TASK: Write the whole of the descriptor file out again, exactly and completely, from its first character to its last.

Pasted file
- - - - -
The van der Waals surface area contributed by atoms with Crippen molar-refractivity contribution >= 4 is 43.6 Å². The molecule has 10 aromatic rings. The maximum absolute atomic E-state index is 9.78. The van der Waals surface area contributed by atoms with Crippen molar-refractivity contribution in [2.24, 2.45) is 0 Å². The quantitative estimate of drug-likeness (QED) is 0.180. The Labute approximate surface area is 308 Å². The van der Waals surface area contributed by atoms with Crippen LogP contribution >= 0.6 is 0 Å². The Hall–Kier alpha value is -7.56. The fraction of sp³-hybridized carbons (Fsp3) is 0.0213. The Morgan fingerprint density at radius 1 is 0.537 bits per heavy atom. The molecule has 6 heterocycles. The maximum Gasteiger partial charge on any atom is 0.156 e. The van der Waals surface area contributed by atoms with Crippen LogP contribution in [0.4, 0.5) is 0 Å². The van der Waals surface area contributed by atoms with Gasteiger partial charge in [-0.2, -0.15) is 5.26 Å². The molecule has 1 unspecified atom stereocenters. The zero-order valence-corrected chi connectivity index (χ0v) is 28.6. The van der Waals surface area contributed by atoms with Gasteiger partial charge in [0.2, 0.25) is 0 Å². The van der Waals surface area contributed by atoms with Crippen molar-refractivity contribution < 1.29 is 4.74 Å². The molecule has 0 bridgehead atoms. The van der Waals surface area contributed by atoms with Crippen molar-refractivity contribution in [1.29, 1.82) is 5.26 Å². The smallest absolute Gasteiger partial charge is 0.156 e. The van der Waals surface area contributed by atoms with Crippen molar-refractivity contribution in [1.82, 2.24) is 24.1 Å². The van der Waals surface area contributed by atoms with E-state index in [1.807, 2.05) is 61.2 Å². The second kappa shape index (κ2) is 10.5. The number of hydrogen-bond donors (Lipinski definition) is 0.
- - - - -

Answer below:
The van der Waals surface area contributed by atoms with Crippen molar-refractivity contribution >= 4 is 43.6 Å². The molecule has 10 aromatic rings. The maximum absolute atomic E-state index is 9.78. The van der Waals surface area contributed by atoms with Crippen molar-refractivity contribution in [2.24, 2.45) is 0 Å². The quantitative estimate of drug-likeness (QED) is 0.180. The Labute approximate surface area is 308 Å². The van der Waals surface area contributed by atoms with Crippen LogP contribution >= 0.6 is 0 Å². The Hall–Kier alpha value is -7.56. The fraction of sp³-hybridized carbons (Fsp3) is 0.0213. The Morgan fingerprint density at radius 1 is 0.537 bits per heavy atom. The molecule has 6 heterocycles. The maximum Gasteiger partial charge on any atom is 0.156 e. The van der Waals surface area contributed by atoms with Crippen LogP contribution in [0.4, 0.5) is 0 Å². The van der Waals surface area contributed by atoms with Gasteiger partial charge in [-0.2, -0.15) is 5.26 Å². The molecule has 1 unspecified atom stereocenters. The zero-order valence-corrected chi connectivity index (χ0v) is 28.6. The van der Waals surface area contributed by atoms with Gasteiger partial charge in [0.2, 0.25) is 0 Å². The van der Waals surface area contributed by atoms with Crippen molar-refractivity contribution < 1.29 is 4.74 Å². The molecule has 0 bridgehead atoms. The van der Waals surface area contributed by atoms with Crippen molar-refractivity contribution in [1.29, 1.82) is 5.26 Å². The smallest absolute Gasteiger partial charge is 0.156 e. The van der Waals surface area contributed by atoms with Crippen molar-refractivity contribution in [1.82, 2.24) is 24.1 Å². The van der Waals surface area contributed by atoms with E-state index in [1.807, 2.05) is 61.2 Å². The second kappa shape index (κ2) is 10.5. The number of hydrogen-bond donors (Lipinski definition) is 0.